Frontrunner Bolduc faces few attacks in final debate

·3 min read

Sep. 9—MANCHESTER — Retired Brig. Gen. Don Bolduc of Stratham went into the only televised debate as the Republican frontrunner for the U.S. Senate and came out the other side largely unscathed.

Bolduc's closest challenger, Senate President Chuck Morse of Salem, continued to avoid launching any attacks against Bolduc, instead casting himself as a trusted fiscal conservative who can get things done.

"We can live within our means without a sales tax, without an income tax. Now it's time to go down to Washington and show them how to budget the New Hampshire way," Morse said.

Bolduc said he's an "outsider" who will challenge the leadership in both political parties.

"You are either with me or you are not with me in the U.S. Senate," Bolduc said. "I will be the ambassador for the state of New Hampshire."

Former Londonderry Town Manager Kevin Smith said he's a "conservative fighter who's gotten results" and panned Morse as a pawn of the Capitol Hill elite and Bolduc as the candidate U.S. Sen. Maggie Hassan would most like to face.

"It reminds me of the song. Clowns to the left, jokers to the right and here I am, stuck in the middle with you, the New Hampshire voters," Smith quipped, alluding to the 1972 song from Stealer's Wheel.

All five candidates said they would support federal legislation to codify the U.S. Supreme Court decision that made same-sex marriages legal in the U.S.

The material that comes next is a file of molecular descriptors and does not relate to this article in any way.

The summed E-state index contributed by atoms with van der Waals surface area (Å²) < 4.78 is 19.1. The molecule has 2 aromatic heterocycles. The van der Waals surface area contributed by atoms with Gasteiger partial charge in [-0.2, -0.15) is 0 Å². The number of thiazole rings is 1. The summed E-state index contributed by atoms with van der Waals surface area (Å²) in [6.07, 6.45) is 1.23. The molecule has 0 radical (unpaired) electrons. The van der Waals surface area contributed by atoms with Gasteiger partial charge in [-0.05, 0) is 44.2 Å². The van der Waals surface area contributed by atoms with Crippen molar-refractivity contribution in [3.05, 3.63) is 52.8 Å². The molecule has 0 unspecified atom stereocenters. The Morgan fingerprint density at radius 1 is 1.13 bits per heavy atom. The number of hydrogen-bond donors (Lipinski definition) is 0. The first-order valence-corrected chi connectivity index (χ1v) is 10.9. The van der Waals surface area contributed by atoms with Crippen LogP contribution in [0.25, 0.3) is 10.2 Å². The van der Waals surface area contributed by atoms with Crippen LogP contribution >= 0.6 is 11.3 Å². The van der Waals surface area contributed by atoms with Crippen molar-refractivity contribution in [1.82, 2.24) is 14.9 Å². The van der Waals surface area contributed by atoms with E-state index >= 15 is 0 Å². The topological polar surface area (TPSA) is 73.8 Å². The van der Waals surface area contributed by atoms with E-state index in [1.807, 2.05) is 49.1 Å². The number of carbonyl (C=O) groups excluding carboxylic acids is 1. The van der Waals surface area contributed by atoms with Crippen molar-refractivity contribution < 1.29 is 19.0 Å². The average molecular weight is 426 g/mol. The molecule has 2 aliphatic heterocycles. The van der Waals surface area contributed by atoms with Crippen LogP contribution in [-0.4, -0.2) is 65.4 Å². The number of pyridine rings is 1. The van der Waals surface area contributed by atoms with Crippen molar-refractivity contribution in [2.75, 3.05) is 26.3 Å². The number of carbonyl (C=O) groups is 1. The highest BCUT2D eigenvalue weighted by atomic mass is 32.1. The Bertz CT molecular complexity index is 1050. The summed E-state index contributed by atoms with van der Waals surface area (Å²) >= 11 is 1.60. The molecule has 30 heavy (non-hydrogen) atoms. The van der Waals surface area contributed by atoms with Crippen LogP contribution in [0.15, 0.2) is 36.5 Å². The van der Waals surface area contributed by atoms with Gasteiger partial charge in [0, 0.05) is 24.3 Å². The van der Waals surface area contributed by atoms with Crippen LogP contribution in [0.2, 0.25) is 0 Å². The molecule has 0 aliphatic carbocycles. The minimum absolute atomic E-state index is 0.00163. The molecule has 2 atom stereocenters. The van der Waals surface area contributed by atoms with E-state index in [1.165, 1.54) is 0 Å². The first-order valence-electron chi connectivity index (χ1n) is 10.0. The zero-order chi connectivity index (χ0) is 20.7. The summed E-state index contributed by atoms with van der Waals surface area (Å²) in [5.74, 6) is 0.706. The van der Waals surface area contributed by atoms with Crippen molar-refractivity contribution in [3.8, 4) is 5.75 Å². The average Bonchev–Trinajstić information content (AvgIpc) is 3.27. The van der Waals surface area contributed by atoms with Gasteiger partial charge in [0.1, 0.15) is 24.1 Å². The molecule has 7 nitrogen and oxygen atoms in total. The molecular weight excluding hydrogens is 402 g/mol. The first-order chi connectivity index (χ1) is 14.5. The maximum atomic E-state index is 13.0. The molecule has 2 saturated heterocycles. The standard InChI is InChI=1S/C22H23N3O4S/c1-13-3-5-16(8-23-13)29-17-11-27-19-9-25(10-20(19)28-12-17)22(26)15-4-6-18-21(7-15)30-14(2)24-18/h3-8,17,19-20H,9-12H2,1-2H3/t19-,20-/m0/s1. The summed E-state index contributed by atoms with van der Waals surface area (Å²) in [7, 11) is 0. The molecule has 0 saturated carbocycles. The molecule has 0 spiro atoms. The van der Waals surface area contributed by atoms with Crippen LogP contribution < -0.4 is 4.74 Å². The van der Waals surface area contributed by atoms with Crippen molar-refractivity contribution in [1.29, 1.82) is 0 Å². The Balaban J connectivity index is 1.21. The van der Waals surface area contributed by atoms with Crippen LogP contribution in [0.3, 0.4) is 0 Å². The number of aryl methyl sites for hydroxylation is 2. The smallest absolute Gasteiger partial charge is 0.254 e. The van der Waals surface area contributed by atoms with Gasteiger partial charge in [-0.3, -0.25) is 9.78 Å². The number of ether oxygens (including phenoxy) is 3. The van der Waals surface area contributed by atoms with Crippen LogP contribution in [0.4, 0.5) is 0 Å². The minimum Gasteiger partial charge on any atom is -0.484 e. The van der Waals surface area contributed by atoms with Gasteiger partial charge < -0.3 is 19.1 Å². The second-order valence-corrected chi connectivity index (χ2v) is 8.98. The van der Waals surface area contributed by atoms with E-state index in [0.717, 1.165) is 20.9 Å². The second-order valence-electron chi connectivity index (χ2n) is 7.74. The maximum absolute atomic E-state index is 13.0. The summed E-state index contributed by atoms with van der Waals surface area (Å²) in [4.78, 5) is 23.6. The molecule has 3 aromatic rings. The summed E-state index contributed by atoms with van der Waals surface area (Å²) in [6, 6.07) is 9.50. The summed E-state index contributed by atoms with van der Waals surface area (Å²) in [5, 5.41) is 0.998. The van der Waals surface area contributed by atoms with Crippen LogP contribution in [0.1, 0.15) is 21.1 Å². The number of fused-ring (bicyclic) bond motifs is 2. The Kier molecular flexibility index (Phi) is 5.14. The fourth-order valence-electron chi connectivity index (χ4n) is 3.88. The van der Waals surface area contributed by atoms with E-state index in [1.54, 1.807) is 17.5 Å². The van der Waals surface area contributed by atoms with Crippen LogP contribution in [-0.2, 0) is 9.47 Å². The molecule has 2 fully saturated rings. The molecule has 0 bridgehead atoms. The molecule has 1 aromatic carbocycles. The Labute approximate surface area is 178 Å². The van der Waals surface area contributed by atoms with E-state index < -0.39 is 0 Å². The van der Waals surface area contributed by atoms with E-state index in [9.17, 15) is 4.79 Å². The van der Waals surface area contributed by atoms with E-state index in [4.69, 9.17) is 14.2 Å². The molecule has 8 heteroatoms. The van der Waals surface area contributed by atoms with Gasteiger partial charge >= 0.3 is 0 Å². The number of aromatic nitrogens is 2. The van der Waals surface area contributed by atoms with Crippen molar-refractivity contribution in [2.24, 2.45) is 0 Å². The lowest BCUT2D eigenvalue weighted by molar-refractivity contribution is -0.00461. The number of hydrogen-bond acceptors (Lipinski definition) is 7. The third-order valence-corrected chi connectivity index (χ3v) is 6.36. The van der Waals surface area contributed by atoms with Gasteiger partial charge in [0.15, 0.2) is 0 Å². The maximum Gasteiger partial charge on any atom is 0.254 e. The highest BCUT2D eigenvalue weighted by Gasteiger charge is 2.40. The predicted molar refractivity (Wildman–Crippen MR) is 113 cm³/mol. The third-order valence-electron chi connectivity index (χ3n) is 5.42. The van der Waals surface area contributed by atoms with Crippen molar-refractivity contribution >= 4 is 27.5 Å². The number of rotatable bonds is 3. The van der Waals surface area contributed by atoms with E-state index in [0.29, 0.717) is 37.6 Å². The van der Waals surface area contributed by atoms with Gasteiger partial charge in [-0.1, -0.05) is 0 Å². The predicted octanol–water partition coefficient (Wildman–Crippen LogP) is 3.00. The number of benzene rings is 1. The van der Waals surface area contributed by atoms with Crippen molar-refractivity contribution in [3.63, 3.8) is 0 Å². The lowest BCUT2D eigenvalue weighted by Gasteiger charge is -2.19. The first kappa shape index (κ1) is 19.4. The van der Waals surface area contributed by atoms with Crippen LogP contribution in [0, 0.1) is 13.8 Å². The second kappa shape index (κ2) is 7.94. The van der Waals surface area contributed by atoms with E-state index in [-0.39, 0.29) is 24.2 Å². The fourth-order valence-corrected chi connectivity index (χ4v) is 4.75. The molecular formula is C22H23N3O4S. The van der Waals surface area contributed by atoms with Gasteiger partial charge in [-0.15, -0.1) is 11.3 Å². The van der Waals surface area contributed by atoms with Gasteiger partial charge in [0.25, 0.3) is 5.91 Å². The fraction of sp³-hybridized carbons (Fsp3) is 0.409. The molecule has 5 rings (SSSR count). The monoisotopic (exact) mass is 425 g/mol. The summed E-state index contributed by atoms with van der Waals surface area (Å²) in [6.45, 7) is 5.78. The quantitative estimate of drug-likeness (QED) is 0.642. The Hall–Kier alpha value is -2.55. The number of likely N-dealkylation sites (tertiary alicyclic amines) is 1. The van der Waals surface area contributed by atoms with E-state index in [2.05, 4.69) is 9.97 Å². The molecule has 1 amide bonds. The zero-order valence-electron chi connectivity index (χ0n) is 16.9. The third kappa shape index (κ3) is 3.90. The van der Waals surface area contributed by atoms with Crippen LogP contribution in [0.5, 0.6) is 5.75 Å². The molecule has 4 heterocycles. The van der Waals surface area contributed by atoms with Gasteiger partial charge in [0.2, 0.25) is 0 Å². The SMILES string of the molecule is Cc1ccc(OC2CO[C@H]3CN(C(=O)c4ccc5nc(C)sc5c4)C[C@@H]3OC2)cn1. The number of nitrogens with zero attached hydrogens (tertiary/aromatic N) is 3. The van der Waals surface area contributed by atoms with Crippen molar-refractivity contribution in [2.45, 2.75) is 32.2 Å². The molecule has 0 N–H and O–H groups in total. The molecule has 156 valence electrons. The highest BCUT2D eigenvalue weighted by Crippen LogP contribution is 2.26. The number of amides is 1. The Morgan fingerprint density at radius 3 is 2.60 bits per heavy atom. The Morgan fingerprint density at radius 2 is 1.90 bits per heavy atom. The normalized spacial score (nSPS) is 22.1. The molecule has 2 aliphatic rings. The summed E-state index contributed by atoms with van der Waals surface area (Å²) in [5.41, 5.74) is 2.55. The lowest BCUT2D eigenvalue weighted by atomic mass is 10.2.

Smith said he would want to make sure the legislation allows religious groups to continue to discriminate based on their own beliefs.

Fenton stands apart on abortion

Bruce Fenton, a bitcoin millionaire from Durham, was the only candidate among the five to support abortion rights.

"I personally don't want to take away anyone's rights. I want people to have their own freedom. I don't want the government to be involved," Fenton said.

Vikram Mansharamani, a Lincoln entrepreneur, did take a swipe at both Smith and Morse in his closing statement.

"I haven't been running for office for 30 years. I went from pumping gas at my dad's station to advising Fortune 500 companies. The career politicians have broken this country. It's time to send a businessman to Washington to fix this mess," Mansharamani said.

When asked whether President Donald Trump should have taken classified documents to his Florida home, Morse declined to criticize Trump.

"You are missing the point, Adam," Morse said to WMUR Political Director Adam Sexton. "The point is we have politicized the problem. We need to investigate the management of both divisions (FBI and Justice Department) in this country.

Bolduc chose the middle ground in his response.

"Look, no classified material belongs in an unsecured area I think we can all agree on that but we don't have enough information," Bolduc said.

"We should have been told what they were doing. There should have been transparency with everything that has happened."

Mansharamani was more direct.

"Yes, we need to learn more but no I don't think confidential documents should be put in any unsecured place. No one is above the law."

Smith said Bolduc's position was extreme.

"My opponent, General Bonduc, has called for the FBI to be abolished. I don't think we need to do that but they need to be confirmed," Smith said.

Bolduc responded, "My words have been clear, we need to look at the Department of Justice and FBI at the highest levels ... if they haven't dealt with that transparency then we terminate their confirmation."